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review the scotland-russia forum no 24 december 2010 £1.50 www.scotlandrussiaforum.org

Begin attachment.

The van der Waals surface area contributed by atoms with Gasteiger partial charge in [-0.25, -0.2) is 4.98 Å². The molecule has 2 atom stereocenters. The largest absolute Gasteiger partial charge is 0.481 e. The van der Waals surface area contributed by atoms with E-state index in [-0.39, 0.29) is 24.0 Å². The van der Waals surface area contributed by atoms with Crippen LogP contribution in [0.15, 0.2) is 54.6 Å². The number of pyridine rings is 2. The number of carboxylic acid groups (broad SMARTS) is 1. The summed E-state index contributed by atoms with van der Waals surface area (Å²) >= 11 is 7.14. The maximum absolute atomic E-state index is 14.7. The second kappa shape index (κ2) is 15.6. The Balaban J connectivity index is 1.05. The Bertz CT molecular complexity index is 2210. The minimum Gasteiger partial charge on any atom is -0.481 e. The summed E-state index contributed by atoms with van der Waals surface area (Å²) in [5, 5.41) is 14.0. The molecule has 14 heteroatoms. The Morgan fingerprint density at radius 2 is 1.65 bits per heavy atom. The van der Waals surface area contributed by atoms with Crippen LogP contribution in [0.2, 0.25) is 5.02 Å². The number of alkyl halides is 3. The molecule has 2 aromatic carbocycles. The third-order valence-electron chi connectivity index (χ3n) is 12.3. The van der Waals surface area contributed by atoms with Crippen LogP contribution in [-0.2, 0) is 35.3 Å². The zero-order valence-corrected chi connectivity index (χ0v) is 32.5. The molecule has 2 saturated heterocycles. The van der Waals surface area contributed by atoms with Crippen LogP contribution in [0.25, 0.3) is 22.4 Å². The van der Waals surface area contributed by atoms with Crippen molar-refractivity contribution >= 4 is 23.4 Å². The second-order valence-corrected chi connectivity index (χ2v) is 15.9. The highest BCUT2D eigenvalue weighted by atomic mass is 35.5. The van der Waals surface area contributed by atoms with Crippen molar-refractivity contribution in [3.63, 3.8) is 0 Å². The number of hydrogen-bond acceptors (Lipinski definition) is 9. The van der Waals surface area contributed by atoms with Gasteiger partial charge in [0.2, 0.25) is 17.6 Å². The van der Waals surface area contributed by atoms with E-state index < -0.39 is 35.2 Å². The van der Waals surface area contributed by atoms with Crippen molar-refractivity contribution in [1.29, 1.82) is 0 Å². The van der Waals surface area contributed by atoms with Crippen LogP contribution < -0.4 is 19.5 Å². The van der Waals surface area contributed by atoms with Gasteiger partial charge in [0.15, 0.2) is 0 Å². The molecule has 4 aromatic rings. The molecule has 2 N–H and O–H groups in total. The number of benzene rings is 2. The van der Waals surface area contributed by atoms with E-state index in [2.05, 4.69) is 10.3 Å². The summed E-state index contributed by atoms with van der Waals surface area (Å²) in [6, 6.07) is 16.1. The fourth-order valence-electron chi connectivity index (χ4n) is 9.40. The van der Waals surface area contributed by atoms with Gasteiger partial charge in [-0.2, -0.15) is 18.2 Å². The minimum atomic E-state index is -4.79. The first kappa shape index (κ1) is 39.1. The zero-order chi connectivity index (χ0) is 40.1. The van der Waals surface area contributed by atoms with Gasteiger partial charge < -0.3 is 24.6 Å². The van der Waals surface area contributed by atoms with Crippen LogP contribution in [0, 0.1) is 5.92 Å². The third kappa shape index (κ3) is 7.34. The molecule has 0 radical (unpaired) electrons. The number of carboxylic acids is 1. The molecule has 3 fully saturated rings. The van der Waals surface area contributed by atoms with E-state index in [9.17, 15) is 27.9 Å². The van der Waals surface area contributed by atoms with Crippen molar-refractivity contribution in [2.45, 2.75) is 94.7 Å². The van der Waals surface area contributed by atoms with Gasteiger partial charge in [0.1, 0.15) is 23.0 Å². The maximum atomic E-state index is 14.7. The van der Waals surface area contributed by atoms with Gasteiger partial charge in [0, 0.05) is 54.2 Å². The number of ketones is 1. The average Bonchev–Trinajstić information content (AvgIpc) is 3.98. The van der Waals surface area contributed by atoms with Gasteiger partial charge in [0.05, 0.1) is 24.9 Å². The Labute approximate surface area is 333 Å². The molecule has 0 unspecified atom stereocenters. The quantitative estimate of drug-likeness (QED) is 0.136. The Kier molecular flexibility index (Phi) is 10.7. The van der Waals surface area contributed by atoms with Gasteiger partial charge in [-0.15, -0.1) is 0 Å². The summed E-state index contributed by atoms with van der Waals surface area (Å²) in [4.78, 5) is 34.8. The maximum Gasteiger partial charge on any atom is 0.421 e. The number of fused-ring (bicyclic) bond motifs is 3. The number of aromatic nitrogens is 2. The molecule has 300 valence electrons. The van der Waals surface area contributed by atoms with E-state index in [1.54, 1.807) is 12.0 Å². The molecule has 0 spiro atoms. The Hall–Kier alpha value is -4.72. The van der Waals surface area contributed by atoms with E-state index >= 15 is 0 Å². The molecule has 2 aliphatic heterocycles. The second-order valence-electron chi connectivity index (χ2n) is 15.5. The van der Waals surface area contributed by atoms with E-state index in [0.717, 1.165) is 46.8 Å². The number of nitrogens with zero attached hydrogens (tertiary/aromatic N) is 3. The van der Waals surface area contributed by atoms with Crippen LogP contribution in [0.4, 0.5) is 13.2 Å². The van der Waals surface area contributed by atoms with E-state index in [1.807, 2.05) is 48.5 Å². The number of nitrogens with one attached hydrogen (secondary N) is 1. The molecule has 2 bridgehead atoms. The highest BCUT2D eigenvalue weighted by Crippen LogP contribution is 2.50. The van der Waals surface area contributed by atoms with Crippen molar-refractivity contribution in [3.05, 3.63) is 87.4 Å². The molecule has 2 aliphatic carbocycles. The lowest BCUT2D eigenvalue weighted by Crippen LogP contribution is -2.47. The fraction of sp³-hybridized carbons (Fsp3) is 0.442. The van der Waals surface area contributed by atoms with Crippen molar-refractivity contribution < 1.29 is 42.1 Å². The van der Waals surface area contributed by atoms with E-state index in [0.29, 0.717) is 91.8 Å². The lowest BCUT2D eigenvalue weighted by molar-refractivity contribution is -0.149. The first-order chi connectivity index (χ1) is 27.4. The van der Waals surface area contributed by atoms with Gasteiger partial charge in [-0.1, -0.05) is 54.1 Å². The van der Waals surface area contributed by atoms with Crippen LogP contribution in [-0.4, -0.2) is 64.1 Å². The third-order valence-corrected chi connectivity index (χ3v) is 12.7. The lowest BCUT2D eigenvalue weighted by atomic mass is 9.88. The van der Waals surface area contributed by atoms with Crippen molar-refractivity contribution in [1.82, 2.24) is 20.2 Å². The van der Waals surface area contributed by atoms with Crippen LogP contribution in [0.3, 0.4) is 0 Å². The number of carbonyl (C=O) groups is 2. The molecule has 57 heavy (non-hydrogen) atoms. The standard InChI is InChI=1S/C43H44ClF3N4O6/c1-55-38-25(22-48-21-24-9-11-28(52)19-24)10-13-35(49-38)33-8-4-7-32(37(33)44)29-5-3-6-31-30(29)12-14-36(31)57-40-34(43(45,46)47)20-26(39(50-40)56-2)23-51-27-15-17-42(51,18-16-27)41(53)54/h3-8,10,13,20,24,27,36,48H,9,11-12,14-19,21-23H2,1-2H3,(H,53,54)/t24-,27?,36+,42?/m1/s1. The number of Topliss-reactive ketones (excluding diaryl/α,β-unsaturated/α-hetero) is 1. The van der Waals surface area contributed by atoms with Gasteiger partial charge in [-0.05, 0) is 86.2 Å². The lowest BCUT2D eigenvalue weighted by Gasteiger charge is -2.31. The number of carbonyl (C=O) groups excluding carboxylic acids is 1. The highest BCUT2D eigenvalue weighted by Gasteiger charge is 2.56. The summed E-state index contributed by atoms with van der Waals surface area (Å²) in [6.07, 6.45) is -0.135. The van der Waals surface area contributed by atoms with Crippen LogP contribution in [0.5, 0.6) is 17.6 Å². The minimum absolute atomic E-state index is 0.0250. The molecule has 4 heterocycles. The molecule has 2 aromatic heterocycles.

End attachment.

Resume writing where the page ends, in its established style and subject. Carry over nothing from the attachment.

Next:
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2 june 2010 december 2010 scotland-russia forum review contents dear readers as i write this on a red double-decker bus in london i m thinking about how on earth this edition of the review is actually going to reach you wipe the steamy windows and i see clear black roads here and there in the odd shady patch perhaps a bit of frost for many of you wipe the windows and there s whiteness so let s hope the postman makes it not just for this review but for your cards and presents too our front cover is graced by pictures from three films shown at the academic rossica film festival in november the top picture is of alexei popogrebsky s award-winning how i ended the summer below that is mitya vorobiev from yuri shiller s film vorobei next to him stand vika and sadyk from yusup razykov s gastarbeiter all three films have a sensitivity to the past and an attempt to try to understand how it both infects and enriches russia s present this attempt at trying to understand russia is carried into our reviews section we have two reviews of meaty books the first is analysis and commentary of russia the second is a collection of russian texts in translation of course to really get to know the place you gotta speak the lingo and we review the latest `street russian offering recently i discovered a wonderful website farfrommoscow.com a wealth of new russian music graciously quality-sifted by a professor david macfadyen in los angeles you may have seen it mentioned in one of jenny s newsletters here professor macfadyen tells us about the link between the pop scenes in russia and scotland we look at conflict on russia s borders the 2008 georgia-russia war as interpreted by ronald d asmus and this summer s events in kyrgyzstan as told by kanykey jailobaeva who is from the south of country we also review mary woloschin s autobiography rachel polonsky s travelogue of russia ben hellman and andrei rogachevskii s study of a film version of one day in the life of ivan denisovich and peter aleshkovsky s story of domestic violence thank you to our contributors a fine set of russia enthusiasts without whose time and care this review would not exist and welcome to our new reviews editor samantha sherry that s the naughties pretty much done and dusted and although i ve no idea what `what-ties we re now heading into i wish you all the very best of fortune and happiness for them merry christmas and a happy new year 13 chris delaney editor chair s report 2010 3 kyrgyzstan from within russian film festival music far from moscow 4-5 6 7 reviews street russian by jack franke filming the unfilmable by ben hellman and andrei rogachevksii the green snake by margarita woloschin molotov s magic lantern by rachel polonsky fish a history of one migration by peter aleshkovsky understanding contemporary russia by michael l bressler the russia reader by adele barker and bruce grant 8 9 10 11 13 editor chris delaney reviews editor samantha sherry the scotland-russia forum 9 south college street edinburgh eh8 9aa tel +44 0131 668 3635 info@scotlandrussiaforum.org registered charity no sc038728 the srf review is published by the scotland-russia forum the opinions expressed are those of the contributors and not necessarily those of the committee or the editor 14 a little war that shook the world by ronald d asmus 15-16